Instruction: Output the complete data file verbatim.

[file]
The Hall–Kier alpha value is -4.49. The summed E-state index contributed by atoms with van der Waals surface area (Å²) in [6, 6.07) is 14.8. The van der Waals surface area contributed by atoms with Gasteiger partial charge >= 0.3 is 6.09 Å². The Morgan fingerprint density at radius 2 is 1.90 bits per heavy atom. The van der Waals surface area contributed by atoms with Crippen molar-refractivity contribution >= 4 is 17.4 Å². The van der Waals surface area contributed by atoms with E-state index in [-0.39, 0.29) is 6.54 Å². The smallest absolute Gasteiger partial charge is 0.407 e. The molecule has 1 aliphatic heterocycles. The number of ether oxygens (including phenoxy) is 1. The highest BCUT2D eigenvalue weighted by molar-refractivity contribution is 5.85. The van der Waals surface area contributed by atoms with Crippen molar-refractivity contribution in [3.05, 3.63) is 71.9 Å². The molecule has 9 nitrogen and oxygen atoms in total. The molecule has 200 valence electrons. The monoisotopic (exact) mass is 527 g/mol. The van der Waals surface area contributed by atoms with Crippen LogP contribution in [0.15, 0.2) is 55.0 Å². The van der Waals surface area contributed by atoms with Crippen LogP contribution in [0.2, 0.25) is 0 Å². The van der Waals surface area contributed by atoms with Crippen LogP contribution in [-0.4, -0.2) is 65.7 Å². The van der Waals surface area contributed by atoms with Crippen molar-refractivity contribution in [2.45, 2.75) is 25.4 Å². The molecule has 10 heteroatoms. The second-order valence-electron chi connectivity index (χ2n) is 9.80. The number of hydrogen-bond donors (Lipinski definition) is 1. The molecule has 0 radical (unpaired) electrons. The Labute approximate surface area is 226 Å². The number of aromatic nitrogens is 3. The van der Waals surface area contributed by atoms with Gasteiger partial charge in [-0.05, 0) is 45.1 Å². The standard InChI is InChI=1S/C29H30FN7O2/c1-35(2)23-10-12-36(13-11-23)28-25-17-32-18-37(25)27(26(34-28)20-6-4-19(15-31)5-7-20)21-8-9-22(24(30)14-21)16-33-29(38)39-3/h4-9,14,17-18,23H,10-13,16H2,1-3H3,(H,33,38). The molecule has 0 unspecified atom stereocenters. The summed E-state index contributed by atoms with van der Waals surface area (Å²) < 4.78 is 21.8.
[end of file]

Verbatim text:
The Hall–Kier alpha value is -4.49. The summed E-state index contributed by atoms with van der Waals surface area (Å²) in [6, 6.07) is 14.8. The van der Waals surface area contributed by atoms with Gasteiger partial charge >= 0.3 is 6.09 Å². The Morgan fingerprint density at radius 2 is 1.90 bits per heavy atom. The van der Waals surface area contributed by atoms with Crippen molar-refractivity contribution >= 4 is 17.4 Å². The van der Waals surface area contributed by atoms with E-state index in [-0.39, 0.29) is 6.54 Å². The smallest absolute Gasteiger partial charge is 0.407 e. The molecule has 1 aliphatic heterocycles. The number of ether oxygens (including phenoxy) is 1. The highest BCUT2D eigenvalue weighted by molar-refractivity contribution is 5.85. The van der Waals surface area contributed by atoms with Crippen molar-refractivity contribution in [3.05, 3.63) is 71.9 Å². The molecule has 9 nitrogen and oxygen atoms in total. The molecule has 200 valence electrons. The monoisotopic (exact) mass is 527 g/mol. The van der Waals surface area contributed by atoms with Crippen LogP contribution in [0.15, 0.2) is 55.0 Å². The van der Waals surface area contributed by atoms with Crippen LogP contribution in [0.2, 0.25) is 0 Å². The van der Waals surface area contributed by atoms with Crippen LogP contribution in [-0.4, -0.2) is 65.7 Å². The van der Waals surface area contributed by atoms with Crippen molar-refractivity contribution in [2.45, 2.75) is 25.4 Å². The molecule has 10 heteroatoms. The second-order valence-electron chi connectivity index (χ2n) is 9.80. The number of hydrogen-bond donors (Lipinski definition) is 1. The molecule has 0 radical (unpaired) electrons. The Labute approximate surface area is 226 Å². The number of aromatic nitrogens is 3. The van der Waals surface area contributed by atoms with Gasteiger partial charge in [-0.05, 0) is 45.1 Å². The standard InChI is InChI=1S/C29H30FN7O2/c1-35(2)23-10-12-36(13-11-23)28-25-17-32-18-37(25)27(26(34-28)20-6-4-19(15-31)5-7-20)21-8-9-22(24(30)14-21)16-33-29(38)39-3/h4-9,14,17-18,23H,10-13,16H2,1-3H3,(H,33,38). The molecule has 0 unspecified atom stereocenters. The summed E-state index contributed by atoms with van der Waals surface area (Å²) < 4.78 is 21.8.